What's really in David Kay's report about Iraq.

Military analysis.
Oct. 7 2003 7:08 PM

The Iraq Sanctions Worked

And other revelations from David Kay's report.

Listen to Fred Kaplan discuss this topic on NPR's Day to Day.

David Kay's interim report on whether Saddam Hussein had a serious program to build weapons of mass destruction—an investigation that Kay and 1,500 agents from the Pentagon's Iraq Survey Group have been conducting for three months now—is a shockingly lame piece of work.

President Bush has insisted that the report proves Saddam "was a danger to the world" and thus vindicates the war. Secretary of State Colin Powell chimed in that the Kay report left him "even more convinced … that we did the right thing."

These statements were mustered to counter criticisms from Democratic senators who, upon reading the report, proclaimed that it proves only that Bush had no basis for whipping up prewar fears of an imminent Iraqi danger.

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A close reading of the actual, unclassified report—which Kay delivered as testimony on Oct. 2 to a panel of several congressional committees—reveals not only that Bush's critics are closer to the mark, but something much more significant: that Saddam wanted and, in some cases, tried to resurrect the weapons programs that he had built in the 1980s, but that the United Nations sanctions and inspections prevented him from doing so.

First, let us dispose of the president's argument for taking the report as proof that Saddam posed a "danger to the world." On the White House lawn last Friday, Bush recited the report's finding that Iraq's WMD program "spanned more than two decades" and "involved thousands of people, billions of dollars."

The report does contain these figures, in precisely those words. However, it does not claim, or even pretend to suggest, that the WMD program consumed so much manpower or money toward the end of its run—i.e., on the eve of Gulf War II. In context, the numbers clearly refer to how much Iraq put into the program through its entire 20-plus-year duration. And elsewhere, the report notes that most of this effort was undertaken before Operation Desert Storm, the first Gulf War of 1991.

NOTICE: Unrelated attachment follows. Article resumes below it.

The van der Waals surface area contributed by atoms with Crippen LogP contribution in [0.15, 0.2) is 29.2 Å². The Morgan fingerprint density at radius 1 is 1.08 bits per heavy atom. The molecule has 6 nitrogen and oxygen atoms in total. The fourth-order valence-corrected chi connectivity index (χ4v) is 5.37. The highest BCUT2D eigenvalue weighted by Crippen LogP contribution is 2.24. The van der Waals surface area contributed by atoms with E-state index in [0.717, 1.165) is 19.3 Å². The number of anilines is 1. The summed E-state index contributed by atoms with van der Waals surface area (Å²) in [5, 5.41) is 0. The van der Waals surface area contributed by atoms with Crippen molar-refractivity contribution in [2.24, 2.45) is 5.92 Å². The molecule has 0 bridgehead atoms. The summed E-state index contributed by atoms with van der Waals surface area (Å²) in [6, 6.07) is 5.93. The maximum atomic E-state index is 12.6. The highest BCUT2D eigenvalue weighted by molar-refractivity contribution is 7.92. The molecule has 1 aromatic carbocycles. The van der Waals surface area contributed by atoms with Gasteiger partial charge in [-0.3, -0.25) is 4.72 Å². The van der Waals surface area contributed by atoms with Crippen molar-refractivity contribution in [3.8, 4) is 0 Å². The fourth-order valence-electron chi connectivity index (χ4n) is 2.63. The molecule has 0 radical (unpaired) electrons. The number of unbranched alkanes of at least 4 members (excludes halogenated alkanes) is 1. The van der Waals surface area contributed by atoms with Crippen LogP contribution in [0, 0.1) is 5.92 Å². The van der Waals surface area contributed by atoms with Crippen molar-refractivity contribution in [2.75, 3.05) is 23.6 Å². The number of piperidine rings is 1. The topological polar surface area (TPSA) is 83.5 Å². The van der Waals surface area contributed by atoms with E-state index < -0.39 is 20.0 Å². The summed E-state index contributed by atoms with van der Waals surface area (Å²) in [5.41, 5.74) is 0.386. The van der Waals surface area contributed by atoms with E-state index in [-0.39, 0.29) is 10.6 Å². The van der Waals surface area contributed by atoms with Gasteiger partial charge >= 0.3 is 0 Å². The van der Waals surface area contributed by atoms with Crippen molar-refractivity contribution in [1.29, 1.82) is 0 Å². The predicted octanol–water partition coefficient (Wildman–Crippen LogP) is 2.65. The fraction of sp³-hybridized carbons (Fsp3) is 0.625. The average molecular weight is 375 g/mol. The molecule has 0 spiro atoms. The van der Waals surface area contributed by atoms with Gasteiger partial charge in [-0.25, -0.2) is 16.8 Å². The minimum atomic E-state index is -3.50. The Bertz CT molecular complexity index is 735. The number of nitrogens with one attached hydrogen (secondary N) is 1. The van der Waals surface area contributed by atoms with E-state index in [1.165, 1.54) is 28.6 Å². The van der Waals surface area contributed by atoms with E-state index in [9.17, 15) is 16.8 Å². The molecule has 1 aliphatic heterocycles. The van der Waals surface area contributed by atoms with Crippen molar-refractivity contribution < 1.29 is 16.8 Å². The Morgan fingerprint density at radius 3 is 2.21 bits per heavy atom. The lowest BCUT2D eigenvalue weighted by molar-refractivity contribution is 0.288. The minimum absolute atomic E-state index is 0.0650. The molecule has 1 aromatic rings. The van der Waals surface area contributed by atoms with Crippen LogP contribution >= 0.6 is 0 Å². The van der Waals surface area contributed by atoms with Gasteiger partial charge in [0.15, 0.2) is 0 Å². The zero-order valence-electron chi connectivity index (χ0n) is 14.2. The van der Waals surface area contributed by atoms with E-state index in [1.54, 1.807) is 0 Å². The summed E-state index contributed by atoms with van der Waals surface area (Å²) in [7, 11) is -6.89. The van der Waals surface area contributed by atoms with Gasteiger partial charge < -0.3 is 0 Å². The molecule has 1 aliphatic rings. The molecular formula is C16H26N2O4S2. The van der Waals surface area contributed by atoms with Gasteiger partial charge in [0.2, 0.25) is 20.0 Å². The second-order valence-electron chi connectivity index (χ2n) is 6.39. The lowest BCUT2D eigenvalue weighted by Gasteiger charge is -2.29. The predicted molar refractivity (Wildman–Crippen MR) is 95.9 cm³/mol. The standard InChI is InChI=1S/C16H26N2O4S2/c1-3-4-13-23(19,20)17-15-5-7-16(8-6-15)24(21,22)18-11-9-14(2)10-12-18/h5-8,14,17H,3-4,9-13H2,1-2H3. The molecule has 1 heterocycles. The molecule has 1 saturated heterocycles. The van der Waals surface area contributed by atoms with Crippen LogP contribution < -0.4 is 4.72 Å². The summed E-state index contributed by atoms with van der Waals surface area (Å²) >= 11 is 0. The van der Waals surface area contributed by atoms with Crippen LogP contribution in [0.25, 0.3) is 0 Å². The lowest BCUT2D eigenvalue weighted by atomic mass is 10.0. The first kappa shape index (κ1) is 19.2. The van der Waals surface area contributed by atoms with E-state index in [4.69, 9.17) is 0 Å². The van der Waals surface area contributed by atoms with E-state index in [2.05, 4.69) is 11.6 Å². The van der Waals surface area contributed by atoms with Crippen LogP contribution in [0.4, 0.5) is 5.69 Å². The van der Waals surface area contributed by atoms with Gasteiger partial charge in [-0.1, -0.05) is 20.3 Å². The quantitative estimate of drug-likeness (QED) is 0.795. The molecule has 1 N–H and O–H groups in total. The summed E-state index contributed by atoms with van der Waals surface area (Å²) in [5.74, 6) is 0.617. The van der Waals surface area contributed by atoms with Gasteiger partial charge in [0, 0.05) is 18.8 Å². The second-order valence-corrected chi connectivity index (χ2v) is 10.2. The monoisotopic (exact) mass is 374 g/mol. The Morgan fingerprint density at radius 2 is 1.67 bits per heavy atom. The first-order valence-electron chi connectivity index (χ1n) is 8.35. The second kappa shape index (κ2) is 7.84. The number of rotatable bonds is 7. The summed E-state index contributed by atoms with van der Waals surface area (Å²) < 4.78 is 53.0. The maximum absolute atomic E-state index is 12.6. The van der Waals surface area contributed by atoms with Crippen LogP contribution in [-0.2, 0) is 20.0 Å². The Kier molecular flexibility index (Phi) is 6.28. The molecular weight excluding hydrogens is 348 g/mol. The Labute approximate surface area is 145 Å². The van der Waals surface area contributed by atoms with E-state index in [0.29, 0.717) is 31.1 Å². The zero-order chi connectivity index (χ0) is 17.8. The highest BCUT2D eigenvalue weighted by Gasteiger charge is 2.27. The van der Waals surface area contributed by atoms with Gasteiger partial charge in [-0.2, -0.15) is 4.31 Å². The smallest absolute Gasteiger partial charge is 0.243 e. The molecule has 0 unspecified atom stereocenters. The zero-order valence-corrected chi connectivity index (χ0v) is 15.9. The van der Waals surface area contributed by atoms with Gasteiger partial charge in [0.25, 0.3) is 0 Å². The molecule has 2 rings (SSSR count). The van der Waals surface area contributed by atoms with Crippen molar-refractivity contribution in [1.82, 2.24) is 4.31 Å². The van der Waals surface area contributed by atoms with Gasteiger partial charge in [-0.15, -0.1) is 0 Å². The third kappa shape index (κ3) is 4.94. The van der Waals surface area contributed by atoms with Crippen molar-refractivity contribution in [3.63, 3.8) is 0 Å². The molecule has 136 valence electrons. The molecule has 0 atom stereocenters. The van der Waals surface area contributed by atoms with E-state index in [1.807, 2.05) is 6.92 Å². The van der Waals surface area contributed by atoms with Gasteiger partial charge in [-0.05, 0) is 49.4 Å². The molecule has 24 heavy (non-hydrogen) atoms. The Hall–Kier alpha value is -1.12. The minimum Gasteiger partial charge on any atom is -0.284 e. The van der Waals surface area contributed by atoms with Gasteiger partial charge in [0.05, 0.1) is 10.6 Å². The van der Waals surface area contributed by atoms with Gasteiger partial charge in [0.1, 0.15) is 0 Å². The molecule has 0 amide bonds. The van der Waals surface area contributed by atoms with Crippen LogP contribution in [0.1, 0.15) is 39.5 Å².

For instance, there's this eyebrow-raising sentence halfway into the report: "Multiple sources with varied access and reliability have told ISG [the Iraq Survey Group] that Iraq did not have a large, ongoing centrally controlled CW [chemical weapons] program after 1991. … Iraq's large-scale capability to develop, produce, and fill new CW munitions was reduced—if not entirely destroyed—during Operations Desert Storm and Desert Fox [Clinton's 1998 airstrikes], 13 years of UN sanctions and UN inspections."

Throughout the report, Kay kicks up a sandstorm of suggestiveness, but no more.He notes, in alarming tones, the discovery of "a clandestine network of laboratories and safehouses within the Iraqi Intelligence Service," including equipment "suitable for continuing CBW [chemical and biological weapons] research" (all italics—here and henceforth—added). This is an interesting finding, but it says nothing about CBW development or production or deployment, and proves nothing about whether the equipment was actually intended or designed for CBW purposes.

The report cites "multiple sources" who told Pentagon agents "that Iraq explored the possibility of CW production in recent years." But there is no indication Iraq went any further. In fact, the report adds, when Saddam asked a senior military official "in either 2001 or 2002" how long it would take to produce new chemical weapons, "he responded it would take six months for mustard" gas. Another senior Iraqi official, replying to a similar request in mid-2002 from Saddam's son Odai, estimated it would take "two months to produce mustard and two years for Sarin."

Though the report doesn't say so explicitly, these exchanges reveal fairly conclusively that, in 2001-02, Iraq had no ongoing CW program. Just about any country, starting from scratch, could produce mustard gas or Sarin along this timetable, given access to the materials. Nor does the report cite any indication that, after posing the question, Saddam or Odai ordered production to commence.

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